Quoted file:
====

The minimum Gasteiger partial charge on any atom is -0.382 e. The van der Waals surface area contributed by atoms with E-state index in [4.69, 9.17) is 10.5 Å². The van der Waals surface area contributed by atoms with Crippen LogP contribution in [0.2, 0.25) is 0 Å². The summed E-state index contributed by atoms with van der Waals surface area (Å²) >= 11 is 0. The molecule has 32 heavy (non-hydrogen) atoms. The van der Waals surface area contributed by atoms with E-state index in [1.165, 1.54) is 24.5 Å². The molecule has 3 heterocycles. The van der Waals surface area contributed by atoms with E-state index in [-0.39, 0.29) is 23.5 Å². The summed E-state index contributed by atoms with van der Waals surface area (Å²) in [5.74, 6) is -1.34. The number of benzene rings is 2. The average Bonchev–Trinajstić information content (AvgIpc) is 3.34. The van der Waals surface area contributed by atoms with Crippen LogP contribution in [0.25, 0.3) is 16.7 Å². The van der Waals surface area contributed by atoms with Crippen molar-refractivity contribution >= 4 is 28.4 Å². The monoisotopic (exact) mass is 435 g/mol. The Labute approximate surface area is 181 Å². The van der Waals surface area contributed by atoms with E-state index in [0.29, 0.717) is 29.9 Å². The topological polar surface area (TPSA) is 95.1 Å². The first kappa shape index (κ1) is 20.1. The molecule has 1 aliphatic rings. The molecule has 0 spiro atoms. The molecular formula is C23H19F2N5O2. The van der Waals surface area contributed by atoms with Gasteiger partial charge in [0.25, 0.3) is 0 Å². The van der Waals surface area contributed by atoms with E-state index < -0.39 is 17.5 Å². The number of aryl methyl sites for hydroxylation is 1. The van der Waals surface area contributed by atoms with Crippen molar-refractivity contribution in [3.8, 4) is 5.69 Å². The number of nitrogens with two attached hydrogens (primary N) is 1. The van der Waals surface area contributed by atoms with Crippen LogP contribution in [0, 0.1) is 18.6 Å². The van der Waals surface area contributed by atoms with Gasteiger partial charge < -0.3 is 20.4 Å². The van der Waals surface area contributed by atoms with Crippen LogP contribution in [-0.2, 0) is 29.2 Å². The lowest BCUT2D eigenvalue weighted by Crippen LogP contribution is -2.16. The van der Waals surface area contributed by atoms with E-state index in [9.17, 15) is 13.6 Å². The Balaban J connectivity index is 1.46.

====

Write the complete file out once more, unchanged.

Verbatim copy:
The minimum Gasteiger partial charge on any atom is -0.382 e. The van der Waals surface area contributed by atoms with E-state index in [4.69, 9.17) is 10.5 Å². The van der Waals surface area contributed by atoms with Crippen LogP contribution in [0.2, 0.25) is 0 Å². The summed E-state index contributed by atoms with van der Waals surface area (Å²) >= 11 is 0. The molecule has 32 heavy (non-hydrogen) atoms. The van der Waals surface area contributed by atoms with E-state index in [1.165, 1.54) is 24.5 Å². The molecule has 3 heterocycles. The van der Waals surface area contributed by atoms with E-state index in [-0.39, 0.29) is 23.5 Å². The summed E-state index contributed by atoms with van der Waals surface area (Å²) in [5.74, 6) is -1.34. The number of benzene rings is 2. The average Bonchev–Trinajstić information content (AvgIpc) is 3.34. The van der Waals surface area contributed by atoms with Crippen LogP contribution in [0.25, 0.3) is 16.7 Å². The van der Waals surface area contributed by atoms with Crippen molar-refractivity contribution >= 4 is 28.4 Å². The monoisotopic (exact) mass is 435 g/mol. The Labute approximate surface area is 181 Å². The van der Waals surface area contributed by atoms with E-state index in [0.29, 0.717) is 29.9 Å². The topological polar surface area (TPSA) is 95.1 Å². The first kappa shape index (κ1) is 20.1. The molecule has 1 aliphatic rings. The molecule has 0 spiro atoms. The molecular formula is C23H19F2N5O2. The van der Waals surface area contributed by atoms with Gasteiger partial charge in [0.25, 0.3) is 0 Å². The van der Waals surface area contributed by atoms with E-state index < -0.39 is 17.5 Å². The number of aryl methyl sites for hydroxylation is 1. The van der Waals surface area contributed by atoms with Crippen molar-refractivity contribution in [3.8, 4) is 5.69 Å². The number of nitrogens with two attached hydrogens (primary N) is 1. The van der Waals surface area contributed by atoms with Crippen LogP contribution in [0, 0.1) is 18.6 Å². The van der Waals surface area contributed by atoms with Gasteiger partial charge < -0.3 is 20.4 Å². The van der Waals surface area contributed by atoms with Crippen LogP contribution in [-0.2, 0) is 29.2 Å². The lowest BCUT2D eigenvalue weighted by Crippen LogP contribution is -2.16. The van der Waals surface area contributed by atoms with E-state index in [9.17, 15) is 13.6 Å². The Balaban J connectivity index is 1.46.